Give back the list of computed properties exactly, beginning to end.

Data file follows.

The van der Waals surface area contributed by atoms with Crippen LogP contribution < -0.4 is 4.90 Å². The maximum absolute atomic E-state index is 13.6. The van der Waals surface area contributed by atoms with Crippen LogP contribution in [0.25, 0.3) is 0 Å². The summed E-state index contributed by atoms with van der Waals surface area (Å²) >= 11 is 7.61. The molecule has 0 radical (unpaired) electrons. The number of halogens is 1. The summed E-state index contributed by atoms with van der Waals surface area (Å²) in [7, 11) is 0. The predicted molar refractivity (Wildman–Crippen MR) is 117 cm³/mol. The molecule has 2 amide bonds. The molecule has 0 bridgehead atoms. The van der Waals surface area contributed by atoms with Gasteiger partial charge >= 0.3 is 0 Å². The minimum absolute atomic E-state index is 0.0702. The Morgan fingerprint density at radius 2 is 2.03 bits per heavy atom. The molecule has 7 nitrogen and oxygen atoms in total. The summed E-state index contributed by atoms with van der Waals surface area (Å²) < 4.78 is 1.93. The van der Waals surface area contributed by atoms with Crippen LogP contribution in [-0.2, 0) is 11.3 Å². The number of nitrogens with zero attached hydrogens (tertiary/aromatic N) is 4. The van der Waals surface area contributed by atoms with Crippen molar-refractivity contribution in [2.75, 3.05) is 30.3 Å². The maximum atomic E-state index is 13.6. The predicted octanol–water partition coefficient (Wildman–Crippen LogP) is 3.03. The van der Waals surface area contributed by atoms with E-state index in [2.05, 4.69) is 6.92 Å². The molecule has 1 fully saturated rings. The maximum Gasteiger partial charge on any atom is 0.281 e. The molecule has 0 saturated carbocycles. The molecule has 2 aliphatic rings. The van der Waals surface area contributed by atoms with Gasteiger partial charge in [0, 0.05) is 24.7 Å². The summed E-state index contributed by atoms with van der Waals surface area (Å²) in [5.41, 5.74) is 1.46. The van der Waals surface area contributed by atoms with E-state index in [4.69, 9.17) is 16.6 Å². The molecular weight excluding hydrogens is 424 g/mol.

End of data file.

The van der Waals surface area contributed by atoms with Crippen LogP contribution < -0.4 is 4.90 Å². The maximum absolute atomic E-state index is 13.6. The van der Waals surface area contributed by atoms with Crippen LogP contribution in [0.25, 0.3) is 0 Å². The summed E-state index contributed by atoms with van der Waals surface area (Å²) >= 11 is 7.61. The molecule has 0 radical (unpaired) electrons. The number of halogens is 1. The summed E-state index contributed by atoms with van der Waals surface area (Å²) in [7, 11) is 0. The predicted molar refractivity (Wildman–Crippen MR) is 117 cm³/mol. The molecule has 2 amide bonds. The molecule has 0 bridgehead atoms. The van der Waals surface area contributed by atoms with Gasteiger partial charge >= 0.3 is 0 Å². The minimum absolute atomic E-state index is 0.0702. The Morgan fingerprint density at radius 2 is 2.03 bits per heavy atom. The molecule has 7 nitrogen and oxygen atoms in total. The summed E-state index contributed by atoms with van der Waals surface area (Å²) < 4.78 is 1.93. The van der Waals surface area contributed by atoms with Crippen LogP contribution in [-0.2, 0) is 11.3 Å². The number of nitrogens with zero attached hydrogens (tertiary/aromatic N) is 4. The van der Waals surface area contributed by atoms with Crippen molar-refractivity contribution in [2.75, 3.05) is 30.3 Å². The maximum atomic E-state index is 13.6. The predicted octanol–water partition coefficient (Wildman–Crippen LogP) is 3.03. The van der Waals surface area contributed by atoms with E-state index in [2.05, 4.69) is 6.92 Å². The molecule has 1 fully saturated rings. The maximum Gasteiger partial charge on any atom is 0.281 e. The molecule has 0 saturated carbocycles. The molecule has 2 aliphatic rings. The van der Waals surface area contributed by atoms with Gasteiger partial charge in [0, 0.05) is 24.7 Å². The summed E-state index contributed by atoms with van der Waals surface area (Å²) in [5.41, 5.74) is 1.46. The van der Waals surface area contributed by atoms with E-state index in [4.69, 9.17) is 16.6 Å². The molecular weight excluding hydrogens is 424 g/mol.